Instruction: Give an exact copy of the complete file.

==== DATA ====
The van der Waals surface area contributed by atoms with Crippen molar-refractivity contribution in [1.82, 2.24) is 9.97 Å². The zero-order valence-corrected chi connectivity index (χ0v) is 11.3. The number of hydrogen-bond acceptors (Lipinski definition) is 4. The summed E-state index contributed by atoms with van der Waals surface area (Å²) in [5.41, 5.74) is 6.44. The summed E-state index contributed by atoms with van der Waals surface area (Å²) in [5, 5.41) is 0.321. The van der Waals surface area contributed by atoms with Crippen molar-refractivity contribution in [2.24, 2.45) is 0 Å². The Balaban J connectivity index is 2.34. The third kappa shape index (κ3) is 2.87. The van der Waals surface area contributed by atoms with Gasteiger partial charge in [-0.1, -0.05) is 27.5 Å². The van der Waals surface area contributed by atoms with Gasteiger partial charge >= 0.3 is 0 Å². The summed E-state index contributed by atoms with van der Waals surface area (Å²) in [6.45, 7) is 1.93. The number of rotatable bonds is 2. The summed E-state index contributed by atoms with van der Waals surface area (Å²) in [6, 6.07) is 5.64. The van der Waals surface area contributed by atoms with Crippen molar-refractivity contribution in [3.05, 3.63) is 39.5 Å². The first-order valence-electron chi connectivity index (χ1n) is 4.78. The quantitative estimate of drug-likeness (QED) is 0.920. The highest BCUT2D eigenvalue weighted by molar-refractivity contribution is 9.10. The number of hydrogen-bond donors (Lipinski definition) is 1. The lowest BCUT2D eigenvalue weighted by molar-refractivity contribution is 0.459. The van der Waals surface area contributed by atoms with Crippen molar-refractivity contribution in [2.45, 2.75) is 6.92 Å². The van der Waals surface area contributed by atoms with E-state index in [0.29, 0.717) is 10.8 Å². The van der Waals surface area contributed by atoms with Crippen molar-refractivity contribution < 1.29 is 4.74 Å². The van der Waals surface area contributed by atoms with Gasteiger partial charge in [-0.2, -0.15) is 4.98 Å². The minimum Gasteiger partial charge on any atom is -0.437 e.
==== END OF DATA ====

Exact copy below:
The van der Waals surface area contributed by atoms with Crippen molar-refractivity contribution in [1.82, 2.24) is 9.97 Å². The zero-order valence-corrected chi connectivity index (χ0v) is 11.3. The number of hydrogen-bond acceptors (Lipinski definition) is 4. The summed E-state index contributed by atoms with van der Waals surface area (Å²) in [5.41, 5.74) is 6.44. The summed E-state index contributed by atoms with van der Waals surface area (Å²) in [5, 5.41) is 0.321. The van der Waals surface area contributed by atoms with Crippen molar-refractivity contribution in [2.24, 2.45) is 0 Å². The Balaban J connectivity index is 2.34. The third kappa shape index (κ3) is 2.87. The van der Waals surface area contributed by atoms with Gasteiger partial charge in [-0.1, -0.05) is 27.5 Å². The van der Waals surface area contributed by atoms with Gasteiger partial charge >= 0.3 is 0 Å². The summed E-state index contributed by atoms with van der Waals surface area (Å²) in [6.45, 7) is 1.93. The number of rotatable bonds is 2. The summed E-state index contributed by atoms with van der Waals surface area (Å²) in [6, 6.07) is 5.64. The van der Waals surface area contributed by atoms with Crippen molar-refractivity contribution in [3.05, 3.63) is 39.5 Å². The first-order valence-electron chi connectivity index (χ1n) is 4.78. The quantitative estimate of drug-likeness (QED) is 0.920. The highest BCUT2D eigenvalue weighted by molar-refractivity contribution is 9.10. The number of hydrogen-bond donors (Lipinski definition) is 1. The lowest BCUT2D eigenvalue weighted by molar-refractivity contribution is 0.459. The van der Waals surface area contributed by atoms with Crippen molar-refractivity contribution in [2.45, 2.75) is 6.92 Å². The van der Waals surface area contributed by atoms with E-state index in [0.29, 0.717) is 10.8 Å². The van der Waals surface area contributed by atoms with Crippen molar-refractivity contribution < 1.29 is 4.74 Å². The van der Waals surface area contributed by atoms with Gasteiger partial charge in [-0.2, -0.15) is 4.98 Å². The minimum Gasteiger partial charge on any atom is -0.437 e.